Fears about a coronavirus outbreak have been bubbling around the States for the past month or so, but during the past few days, the concern seems to have grown into an outright panic. The stock market is in free fall, people are stockpiling medical masks, and President Trump has appointed Vice President Pence as the coordinator of the government’s response. “The risk to the American people remains very low,” Trump said at a press event, reassuring very few people. “We have the greatest experts, really in the world, right here.”
All of this might seem a little familiar to anyone who lived through the SARS scare of 2003. That disease started in southern China and spread across the globe in a matter of weeks, eventually reaching Canada and causing no small degree of panic. Many Canadians were placed under quarantine and there was a travel advisory warning that caused the country significant economic hardship.
The disease was ultimately contained, but a stigma lingered around Canada, and tourism numbers remained down even after the issue was dealt with. To advertise to the world that Canada was back open for business, a massive concert took place in Toronto’s Downsview Park on July 30th, 2003. The event’s official name was Molson Canadian Rocks for Toronto, but most everyone called it SARSStock or some variation of that.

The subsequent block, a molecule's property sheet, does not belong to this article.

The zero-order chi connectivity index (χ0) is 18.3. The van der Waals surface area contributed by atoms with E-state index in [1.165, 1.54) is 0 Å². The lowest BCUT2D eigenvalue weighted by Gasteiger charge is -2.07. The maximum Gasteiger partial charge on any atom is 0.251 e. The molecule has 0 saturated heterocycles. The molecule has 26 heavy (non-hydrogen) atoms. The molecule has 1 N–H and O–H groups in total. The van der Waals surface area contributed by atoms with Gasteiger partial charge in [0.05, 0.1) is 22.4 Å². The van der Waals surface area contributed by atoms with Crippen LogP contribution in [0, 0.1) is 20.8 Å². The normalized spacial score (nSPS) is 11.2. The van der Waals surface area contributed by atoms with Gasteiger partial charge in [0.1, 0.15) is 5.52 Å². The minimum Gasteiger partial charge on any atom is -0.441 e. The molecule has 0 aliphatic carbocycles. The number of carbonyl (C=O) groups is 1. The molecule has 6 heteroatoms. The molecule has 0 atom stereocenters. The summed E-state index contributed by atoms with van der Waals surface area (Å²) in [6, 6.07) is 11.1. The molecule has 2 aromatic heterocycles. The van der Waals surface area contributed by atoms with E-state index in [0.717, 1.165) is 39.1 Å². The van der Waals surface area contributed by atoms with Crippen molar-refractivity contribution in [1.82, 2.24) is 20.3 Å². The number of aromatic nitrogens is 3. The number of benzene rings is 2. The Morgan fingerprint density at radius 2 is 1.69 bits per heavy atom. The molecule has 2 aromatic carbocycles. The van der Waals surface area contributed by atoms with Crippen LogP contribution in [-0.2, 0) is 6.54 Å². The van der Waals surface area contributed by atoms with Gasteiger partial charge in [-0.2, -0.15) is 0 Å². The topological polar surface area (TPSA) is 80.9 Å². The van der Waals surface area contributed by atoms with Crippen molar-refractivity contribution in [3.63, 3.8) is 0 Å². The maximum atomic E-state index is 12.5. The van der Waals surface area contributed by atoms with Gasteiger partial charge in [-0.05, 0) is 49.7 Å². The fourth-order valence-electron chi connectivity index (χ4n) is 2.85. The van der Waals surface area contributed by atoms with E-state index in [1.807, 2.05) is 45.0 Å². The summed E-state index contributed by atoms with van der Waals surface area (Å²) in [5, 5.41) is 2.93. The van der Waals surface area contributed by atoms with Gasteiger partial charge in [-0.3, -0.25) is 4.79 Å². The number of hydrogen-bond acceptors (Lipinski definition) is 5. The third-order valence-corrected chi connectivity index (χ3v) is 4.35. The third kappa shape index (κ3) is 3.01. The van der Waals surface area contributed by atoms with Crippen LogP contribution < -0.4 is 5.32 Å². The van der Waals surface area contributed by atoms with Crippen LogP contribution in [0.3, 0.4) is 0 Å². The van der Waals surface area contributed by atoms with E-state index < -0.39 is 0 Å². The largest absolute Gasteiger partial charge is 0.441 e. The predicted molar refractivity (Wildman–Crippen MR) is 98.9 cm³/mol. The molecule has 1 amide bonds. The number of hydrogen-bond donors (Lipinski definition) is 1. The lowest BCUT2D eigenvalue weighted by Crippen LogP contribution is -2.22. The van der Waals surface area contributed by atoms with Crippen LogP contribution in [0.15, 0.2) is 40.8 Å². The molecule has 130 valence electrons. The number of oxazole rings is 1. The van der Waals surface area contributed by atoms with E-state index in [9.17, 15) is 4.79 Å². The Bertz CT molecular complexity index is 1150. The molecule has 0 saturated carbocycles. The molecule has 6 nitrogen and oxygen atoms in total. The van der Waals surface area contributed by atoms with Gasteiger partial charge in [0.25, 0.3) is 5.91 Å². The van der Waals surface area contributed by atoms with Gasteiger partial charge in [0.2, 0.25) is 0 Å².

The show was headlined by the Rolling Stones, but also featured Rush, the Flaming Lips, the Isley Brothers, the Guess Who, AC/DC, and Justin Timberlake. The vast majority of the nearly 500,000 fans at the show were classic-rock lovers drawn to see the Stones, Rush, and AC/DC. Timberlake had just left ‘NSYNC and was not exactly welcomed by the fans. It’s 17 years later and the memories still sting.
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“I just remember saying to the band before going onstage, ‘I don’t think this is going to go well,'” he told Graham Norton earlier this month. “I had no idea how bad it was going to go. We came onstage and all of a sudden from the first two rows, bottles of urine were thrown on the stage. I still have a lot of trauma from this incident.”
Somehow or another, the Stones coaxed Timberlake onstage later in the night to sing “Miss You” with them. Here’s video of the performance. The fans must have run out of urine bottles by this point, or they were just happy he was singing a song they actually liked.
There’s no telling how the coronavirus will play out. It may make SARS seem insignificant or it might be just another big scare that doesn’t have any huge, lasting repercussions. Whatever happens, let’s hope that the Rolling Stones and AC/DC hold an enormous concert to celebrate when it’s all over. And if Timberlake comes back, don’t throw urine at him. That’s disgusting.